Foreign dangers: Activities, responsibilities and the problem of women abroad
By Cristina La Rocca
Paper given at the 2014 International Medieval Congress, University of Leeds
Introduction: Dear participants of the 2014 International Medieval Congress, first of all I would like to thank Sarah Hamilton and Antonio Sennis for having invited me on behalf of Early Medieval Europe to present this paper for the second edition of the Early Medieval Europe lecture. It is a real pleasure to be with you this evening and to have the opportunity to present what I consider a very important issue in dealing with the subject of Empires: the problematic position of women, and their contradictory witnesses not only in representations in early medieval sources but also those deriving from their gendered roles as they have been imagined by both early medieval writers and by modern historians and archaeologists of the Early middle Ages. In my paper I also would like to concentrate my attention on evidence from Italy, showing – I hope – that it was from Italy and from people who moved from or to Italy that the idea of the possibilities or the dangers of women abroad found a special and interesting definition and context of elaboration.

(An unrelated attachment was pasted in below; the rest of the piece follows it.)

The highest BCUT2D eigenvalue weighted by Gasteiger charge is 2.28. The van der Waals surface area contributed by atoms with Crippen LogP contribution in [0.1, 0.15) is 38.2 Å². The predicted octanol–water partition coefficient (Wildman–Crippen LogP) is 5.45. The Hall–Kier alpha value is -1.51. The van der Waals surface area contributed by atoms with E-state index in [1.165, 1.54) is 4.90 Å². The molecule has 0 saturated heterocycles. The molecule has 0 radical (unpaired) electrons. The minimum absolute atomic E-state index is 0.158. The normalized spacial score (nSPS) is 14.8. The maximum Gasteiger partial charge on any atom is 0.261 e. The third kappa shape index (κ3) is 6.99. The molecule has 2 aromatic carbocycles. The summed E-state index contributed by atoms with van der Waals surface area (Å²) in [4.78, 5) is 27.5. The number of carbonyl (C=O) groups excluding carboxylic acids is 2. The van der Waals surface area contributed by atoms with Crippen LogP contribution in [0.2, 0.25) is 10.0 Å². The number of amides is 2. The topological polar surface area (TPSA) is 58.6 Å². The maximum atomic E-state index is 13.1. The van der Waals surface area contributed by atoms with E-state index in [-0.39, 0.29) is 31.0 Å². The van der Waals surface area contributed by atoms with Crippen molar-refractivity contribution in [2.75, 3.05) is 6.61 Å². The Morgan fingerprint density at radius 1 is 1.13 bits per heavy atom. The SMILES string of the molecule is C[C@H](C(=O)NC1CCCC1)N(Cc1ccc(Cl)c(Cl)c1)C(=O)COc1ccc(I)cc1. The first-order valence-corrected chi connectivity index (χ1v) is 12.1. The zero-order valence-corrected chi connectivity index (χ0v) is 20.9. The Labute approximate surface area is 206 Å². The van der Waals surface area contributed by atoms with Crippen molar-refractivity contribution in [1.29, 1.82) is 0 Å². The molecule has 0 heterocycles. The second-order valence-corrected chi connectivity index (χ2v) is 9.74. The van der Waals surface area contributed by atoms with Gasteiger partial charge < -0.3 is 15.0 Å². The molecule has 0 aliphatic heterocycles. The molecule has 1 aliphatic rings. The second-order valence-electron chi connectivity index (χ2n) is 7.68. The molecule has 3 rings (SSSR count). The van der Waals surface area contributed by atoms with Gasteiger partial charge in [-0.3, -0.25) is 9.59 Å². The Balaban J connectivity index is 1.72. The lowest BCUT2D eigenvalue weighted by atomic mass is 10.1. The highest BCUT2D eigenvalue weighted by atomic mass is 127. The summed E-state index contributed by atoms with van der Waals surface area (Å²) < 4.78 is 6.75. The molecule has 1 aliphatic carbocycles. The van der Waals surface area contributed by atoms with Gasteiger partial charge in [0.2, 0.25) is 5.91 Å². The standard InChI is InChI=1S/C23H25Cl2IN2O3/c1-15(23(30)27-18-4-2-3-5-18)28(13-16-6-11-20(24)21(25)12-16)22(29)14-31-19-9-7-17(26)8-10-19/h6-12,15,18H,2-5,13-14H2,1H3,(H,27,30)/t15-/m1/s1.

Probably in 1066 Peter Damian wrote a very long letter to an otherwise unknown Bianca comitissa, probably living near Milan, who was a young widow about to enter a monastery, leaving her only child at home. In the letter Bianca was instructed not only on the appropriate behaviour in her ‘new house’ with her new groom, Christ, but also on the emotions and passion which would inspire her new conjugal life. One of the most important points of difference with her past would certainly have been the contrast between a life full of delicious food and ornaments and her new severe life as a nun: the passage from secular to regular life was presented as very risky because of the continuous memories of her preceding life experience. Bianca had to be admonished against the evil temptations of taking too much care of her body and Peter was continuously repeating that after her death “the flesh that now is nourished by dainty food will in a little while be swarming with worms (…) it will emit an overwhelmingly fetid and putrefying odour proportionate to the gentle sweetness on which it was reared”.